On August 28th,1963, Martin Luther King Jr. gave his iconic "I have a dream" speech. On the steps of the Lincoln Memorial, to a crowd of more than 250,000 people, the late civil rights activist laid out his dream for racial equality in America and his vision for our country for the years to come.
On that day, Reverend King boldly articulated his vision for a country in which he says "...my four little children will one day live in a nation where they will not be judged by the color of their skin but by the content of their character, ...one day this nation will rise up and live out the true meaning of its creed:We hold these truths to be self-evident, that all men are created equal." That "...one day right there in Alabama little black boys and black girls will be able to join hands with little white boys and white girls as sisters and brothers."
This historic speech ushered in a series of remarkable and groundbreaking advancements towards racial equality in America and has inspired millions of people around the world to look to one's heart and not one's complexion.
However, in the 21st century, we are faced with new demons, new struggles, and a new shockingly, horrible reality.
In 2015, women still make 78 cents to the dollar compared to men for doing the same exact work. A statistic that should not only infuriate you but motivate you to fight harder and fight for the pay you deserve.
But the question remains - why should you have to fight for what you deserve?
This fight for equal pay is a shocking reality for millions of women in millions of workplaces across America.
While some on the right may attempt to ignore this proven fact, the facts are clear. Study, after study, after study has confirmed this jaw-dropping injustice affecting millions of workplaces across America.
We must do better.
Currently, those working 40 hours a week are struggling to put food on the table and clothes on their children's back while the top one percent of wage earners in America are thriving. This is not only egregious but an utter betrayal of the values we hold as a country.
President Obama put it best: "Hard work, personal responsibility - those are values. But looking out for one another. That's a value. The idea that we're all in this together. I am my brother's keeper. I am my sister's keeper. That's a value."
Those are the values we can not forget.
When it comes to those working as hard as they can, as much as they can, and still struggling to make ends meet - we must do better.
The fact of the matter is that the current federal minimum wage is starvation pay and must become a living wage. Regardless of Republican fear tactics, we won't lose jobs if we raise the wage. Paul Krugman, of Princeton University, even said, "And while there are dissenters, as there always are, the great preponderance of the evidence from these natural experiments points to little if any negative effect of minimum wage increases on employment."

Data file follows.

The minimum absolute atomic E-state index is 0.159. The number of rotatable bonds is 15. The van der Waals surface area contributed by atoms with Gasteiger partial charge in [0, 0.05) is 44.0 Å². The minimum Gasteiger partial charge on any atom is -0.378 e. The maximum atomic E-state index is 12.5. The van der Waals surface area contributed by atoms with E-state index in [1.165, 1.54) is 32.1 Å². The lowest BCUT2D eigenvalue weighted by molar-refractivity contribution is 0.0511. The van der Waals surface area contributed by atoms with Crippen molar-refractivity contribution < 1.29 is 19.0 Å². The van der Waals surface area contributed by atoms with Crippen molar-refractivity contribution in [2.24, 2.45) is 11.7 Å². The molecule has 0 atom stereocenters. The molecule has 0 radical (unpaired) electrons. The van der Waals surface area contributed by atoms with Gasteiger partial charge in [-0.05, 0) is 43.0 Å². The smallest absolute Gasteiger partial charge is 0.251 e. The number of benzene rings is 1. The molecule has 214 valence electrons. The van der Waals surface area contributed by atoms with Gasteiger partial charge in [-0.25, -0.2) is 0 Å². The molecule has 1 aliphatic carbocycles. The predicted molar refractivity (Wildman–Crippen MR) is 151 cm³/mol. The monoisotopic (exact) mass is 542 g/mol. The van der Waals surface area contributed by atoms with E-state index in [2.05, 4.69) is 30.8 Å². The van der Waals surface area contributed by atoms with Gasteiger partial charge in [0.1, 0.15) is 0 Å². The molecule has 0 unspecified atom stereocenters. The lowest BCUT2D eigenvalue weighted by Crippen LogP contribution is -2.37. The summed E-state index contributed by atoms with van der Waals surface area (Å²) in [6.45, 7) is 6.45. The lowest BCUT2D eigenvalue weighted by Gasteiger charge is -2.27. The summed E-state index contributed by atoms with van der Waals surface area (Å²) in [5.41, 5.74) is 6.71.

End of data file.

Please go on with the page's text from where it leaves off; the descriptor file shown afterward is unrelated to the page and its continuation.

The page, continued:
And so, when it comes to giving the 1.5 million people currently making minimum wage in America the pay they deserve, we must do better.
Gun violence in America has become the norm. Every week, someone somewhere is getting their head blown off due to a lack of common sense policies when it comes to gun control. We've learned to accept these senseless tragedies as the new norm.
We've become numb.
We've become numb to the devastating effects that gun violence has on the families of it's victims due to the horrible consistency as which it occurs.
I'm thirteen years old and sometimes I fear going to school because I have no clue as to what could happen or what some crazy person could do if they got their hands on a gun and walked into my school.
I shouldn't have to be scared.
For the 62,000 victims of gun violence in this year alone, we must do better.
I support the Second amendment because I support the Constitution. However, common sense gun policies isn't "gun grabbing" - it's public safety.
Last but not least, this piece wouldn't be complete without discussing the harrowing effects of systemic racism and police brutality in this country. 2015 has been the year of Michael Brown, Walter Scott, Freddie Gray, Sandra Bland, Laquan McDonald, and countless others who've lost their lives for simply doing nothing.
While this is purely speculative, I'm sure if MLK were to see the police brutality people of color across America are facing today, he'd ask the same question many others, including myself, are currently asking.
"Why are the police killing my people?"
We must do better.
While taking in the struggles we face, it is easy to become saddened, easy to become discouraged, and easy to become angry. However, our anger must become our driving force. Our sadness must become our muse.
Because like Martin Luther King Jr., for the sake of progress, we can not afford to lose this fight. We can only afford to do better.
And we must do better...before it's too late.